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Revitalizing Tanzania’s Barley Industry: Multibillion-Shilling Investment Plan to Boost Production and Propel Export Opportunities.

Tanzania is embarking on an ambitious multibillion-shilling investment plan to rejuvenate its barley industry and propel the country towards becoming a major exporter of malted barley. The centerpiece of this plan is the revitalization of the Kilimanjaro Malting Plant, located in Moshi, which is expected to benefit barley farmers nationwide by enhancing production and expanding market opportunities.

Barley production in Tanzania has been steadily growing at an impressive average annual rate of 13.11 percent since 1972. However, the industry has faced challenges due to an unstable market, leading to a decline in farmers’ morale. The multibillion-shilling investment by Tanzania Breweries Limited (TBL) is seen as a significant step in the right direction, with the potential to unlock the export potential of Tanzanian barley once the plant is fully operational, according to Hussein Bashe, Tanzania’s Minister of Agriculture.

To ensure efficient and cost-effective production, the revival plan for the Kilimanjaro Malting Plant will leverage modern technology. TBL plans to deploy the innovative RimoMalt system, developed by Swiss equipment manufacturer Bühler. RimoMalt represents a groundbreaking advancement in the malting industry, offering a fully modular and standardized malting technology that can adapt to the evolving demands of customers. This technological upgrade is expected to minimize production costs, addressing previous challenges related to high operating costs, particularly water and energy expenses resulting from outdated technology.

As part of the investment plan, Tanzania aims to engage approximately 17,500 outgrowers through contract farming arrangements to cultivate barley as a raw material for further processing by the local company. The government and TBL will oversee this initiative, which will be implemented in phases. The initial phase will benefit barley farmers in regions such as Manyara, Kilimanjaro, Mbeya, and Rukwa. Tanzania’s participation in the Continental Free Trade Area as a signatory member positions the country to not only become a major exporter of malted barley but also a leader in leveraging modern technology for agricultural advancement.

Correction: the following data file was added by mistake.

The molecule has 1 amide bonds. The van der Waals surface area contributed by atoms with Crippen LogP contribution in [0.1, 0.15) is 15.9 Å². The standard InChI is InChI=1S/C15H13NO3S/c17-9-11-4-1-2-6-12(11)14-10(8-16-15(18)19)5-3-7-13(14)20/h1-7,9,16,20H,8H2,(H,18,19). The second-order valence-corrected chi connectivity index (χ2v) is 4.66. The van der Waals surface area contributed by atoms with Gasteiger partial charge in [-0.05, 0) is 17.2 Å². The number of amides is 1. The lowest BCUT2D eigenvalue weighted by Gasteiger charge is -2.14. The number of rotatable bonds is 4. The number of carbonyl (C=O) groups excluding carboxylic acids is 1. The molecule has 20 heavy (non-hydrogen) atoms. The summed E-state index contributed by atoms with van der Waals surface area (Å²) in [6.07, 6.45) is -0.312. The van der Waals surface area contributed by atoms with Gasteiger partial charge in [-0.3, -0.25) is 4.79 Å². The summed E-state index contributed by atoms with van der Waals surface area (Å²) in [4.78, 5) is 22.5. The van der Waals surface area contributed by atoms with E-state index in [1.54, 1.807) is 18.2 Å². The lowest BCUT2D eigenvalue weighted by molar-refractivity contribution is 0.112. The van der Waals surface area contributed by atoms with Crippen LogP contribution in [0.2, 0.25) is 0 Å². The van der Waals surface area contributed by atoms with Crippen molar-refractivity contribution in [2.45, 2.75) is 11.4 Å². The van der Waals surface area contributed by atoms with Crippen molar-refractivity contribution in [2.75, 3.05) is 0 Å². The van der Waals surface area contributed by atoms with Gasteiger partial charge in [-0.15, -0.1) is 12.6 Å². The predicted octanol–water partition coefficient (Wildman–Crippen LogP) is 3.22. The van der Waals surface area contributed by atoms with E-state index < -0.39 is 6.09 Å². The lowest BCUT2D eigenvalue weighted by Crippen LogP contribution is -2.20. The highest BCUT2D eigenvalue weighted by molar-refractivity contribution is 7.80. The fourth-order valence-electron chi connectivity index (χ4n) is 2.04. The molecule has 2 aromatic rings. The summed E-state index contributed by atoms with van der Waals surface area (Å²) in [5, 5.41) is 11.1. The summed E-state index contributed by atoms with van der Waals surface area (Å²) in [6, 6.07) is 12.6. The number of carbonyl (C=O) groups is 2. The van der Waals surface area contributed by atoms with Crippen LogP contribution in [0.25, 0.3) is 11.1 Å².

Tanzania’s goal is to eliminate the need for importing malted barley within the next three years, instead focusing on exporting to other countries. In 2021, Tanzania exported $81.4k worth of barley, making it the 64th largest exporter of barley globally. Notably, the fastest-growing export markets for Tanzanian barley between 2020 and 2021 were Uganda ($64.5k) and Ireland ($3).

The Kilimanjaro Malting Plant revival project will be executed in phases, with the first phase commencing in the 2023/24 fiscal year. An investment of $10.5 million will enable the production of 12,000 metric tonnes of malt. The subsequent phase, slated for the 2024/25 fiscal year, will further expand the project’s construction to produce 16,000 metric tonnes of malt, with an investment of approximately $6.3 million. Once fully operational, the revitalized malting facility will have the capacity to process 32,000 tonnes of barley per year, a significant increase from its previous capacity of 15,000 tonnes.

The multibillion-shilling investment in Tanzania’s barley industry signifies a promising future for both farmers and the economy. By leveraging modern technology, increasing production capacity, and tapping into export markets, Tanzania aims to strengthen its position in the global barley market while improving the livelihoods of its farmers and contributing to economic growth.

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